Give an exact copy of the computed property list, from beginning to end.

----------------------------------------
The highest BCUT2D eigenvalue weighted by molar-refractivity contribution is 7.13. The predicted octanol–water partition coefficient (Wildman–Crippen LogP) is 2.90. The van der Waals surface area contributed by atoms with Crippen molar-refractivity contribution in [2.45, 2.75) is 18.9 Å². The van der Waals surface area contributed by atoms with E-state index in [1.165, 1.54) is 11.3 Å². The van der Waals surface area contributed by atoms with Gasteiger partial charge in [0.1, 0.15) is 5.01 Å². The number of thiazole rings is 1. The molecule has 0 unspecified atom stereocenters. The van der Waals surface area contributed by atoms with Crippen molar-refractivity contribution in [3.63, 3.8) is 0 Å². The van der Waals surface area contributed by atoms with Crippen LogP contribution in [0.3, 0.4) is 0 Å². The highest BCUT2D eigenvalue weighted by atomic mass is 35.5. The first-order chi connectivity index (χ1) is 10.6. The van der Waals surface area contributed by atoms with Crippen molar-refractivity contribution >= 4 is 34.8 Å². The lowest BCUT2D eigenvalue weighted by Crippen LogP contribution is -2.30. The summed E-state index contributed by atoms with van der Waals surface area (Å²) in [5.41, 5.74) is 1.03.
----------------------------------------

The highest BCUT2D eigenvalue weighted by molar-refractivity contribution is 7.13. The predicted octanol–water partition coefficient (Wildman–Crippen LogP) is 2.90. The van der Waals surface area contributed by atoms with Crippen molar-refractivity contribution in [2.45, 2.75) is 18.9 Å². The van der Waals surface area contributed by atoms with E-state index in [1.165, 1.54) is 11.3 Å². The van der Waals surface area contributed by atoms with Gasteiger partial charge in [0.1, 0.15) is 5.01 Å². The number of thiazole rings is 1. The molecule has 0 unspecified atom stereocenters. The van der Waals surface area contributed by atoms with Crippen molar-refractivity contribution in [3.63, 3.8) is 0 Å². The van der Waals surface area contributed by atoms with Crippen LogP contribution in [0.3, 0.4) is 0 Å². The highest BCUT2D eigenvalue weighted by atomic mass is 35.5. The first-order chi connectivity index (χ1) is 10.6. The van der Waals surface area contributed by atoms with Crippen molar-refractivity contribution >= 4 is 34.8 Å². The lowest BCUT2D eigenvalue weighted by Crippen LogP contribution is -2.30. The summed E-state index contributed by atoms with van der Waals surface area (Å²) in [5.41, 5.74) is 1.03.